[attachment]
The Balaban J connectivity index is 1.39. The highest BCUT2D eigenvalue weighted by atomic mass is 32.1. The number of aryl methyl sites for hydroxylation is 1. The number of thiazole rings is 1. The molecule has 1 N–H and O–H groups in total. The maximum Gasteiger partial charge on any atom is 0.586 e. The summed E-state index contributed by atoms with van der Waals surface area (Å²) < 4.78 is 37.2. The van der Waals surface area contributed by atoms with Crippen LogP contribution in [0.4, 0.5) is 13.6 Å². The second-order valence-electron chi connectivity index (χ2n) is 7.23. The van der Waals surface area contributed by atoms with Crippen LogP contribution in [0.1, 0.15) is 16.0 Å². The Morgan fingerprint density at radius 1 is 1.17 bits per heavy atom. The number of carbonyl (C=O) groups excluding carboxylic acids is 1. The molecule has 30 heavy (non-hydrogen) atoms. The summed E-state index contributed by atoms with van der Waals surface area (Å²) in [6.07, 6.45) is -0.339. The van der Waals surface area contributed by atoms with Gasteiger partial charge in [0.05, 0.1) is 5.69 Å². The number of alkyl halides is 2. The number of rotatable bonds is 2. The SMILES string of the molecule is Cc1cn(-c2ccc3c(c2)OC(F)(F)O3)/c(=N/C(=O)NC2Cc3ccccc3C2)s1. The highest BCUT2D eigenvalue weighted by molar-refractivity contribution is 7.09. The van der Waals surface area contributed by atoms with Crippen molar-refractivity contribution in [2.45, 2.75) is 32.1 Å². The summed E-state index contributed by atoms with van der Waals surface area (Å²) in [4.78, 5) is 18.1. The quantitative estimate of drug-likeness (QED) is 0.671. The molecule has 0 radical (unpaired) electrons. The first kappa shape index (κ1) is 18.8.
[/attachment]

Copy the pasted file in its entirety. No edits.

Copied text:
The Balaban J connectivity index is 1.39. The highest BCUT2D eigenvalue weighted by atomic mass is 32.1. The number of aryl methyl sites for hydroxylation is 1. The number of thiazole rings is 1. The molecule has 1 N–H and O–H groups in total. The maximum Gasteiger partial charge on any atom is 0.586 e. The summed E-state index contributed by atoms with van der Waals surface area (Å²) < 4.78 is 37.2. The van der Waals surface area contributed by atoms with Crippen LogP contribution in [0.4, 0.5) is 13.6 Å². The second-order valence-electron chi connectivity index (χ2n) is 7.23. The van der Waals surface area contributed by atoms with Crippen LogP contribution in [0.1, 0.15) is 16.0 Å². The Morgan fingerprint density at radius 1 is 1.17 bits per heavy atom. The number of carbonyl (C=O) groups excluding carboxylic acids is 1. The molecule has 30 heavy (non-hydrogen) atoms. The summed E-state index contributed by atoms with van der Waals surface area (Å²) in [6.07, 6.45) is -0.339. The van der Waals surface area contributed by atoms with Gasteiger partial charge in [0.05, 0.1) is 5.69 Å². The number of alkyl halides is 2. The number of rotatable bonds is 2. The SMILES string of the molecule is Cc1cn(-c2ccc3c(c2)OC(F)(F)O3)/c(=N/C(=O)NC2Cc3ccccc3C2)s1. The highest BCUT2D eigenvalue weighted by molar-refractivity contribution is 7.09. The van der Waals surface area contributed by atoms with Crippen molar-refractivity contribution in [2.45, 2.75) is 32.1 Å². The summed E-state index contributed by atoms with van der Waals surface area (Å²) in [4.78, 5) is 18.1. The quantitative estimate of drug-likeness (QED) is 0.671. The molecule has 0 radical (unpaired) electrons. The first kappa shape index (κ1) is 18.8.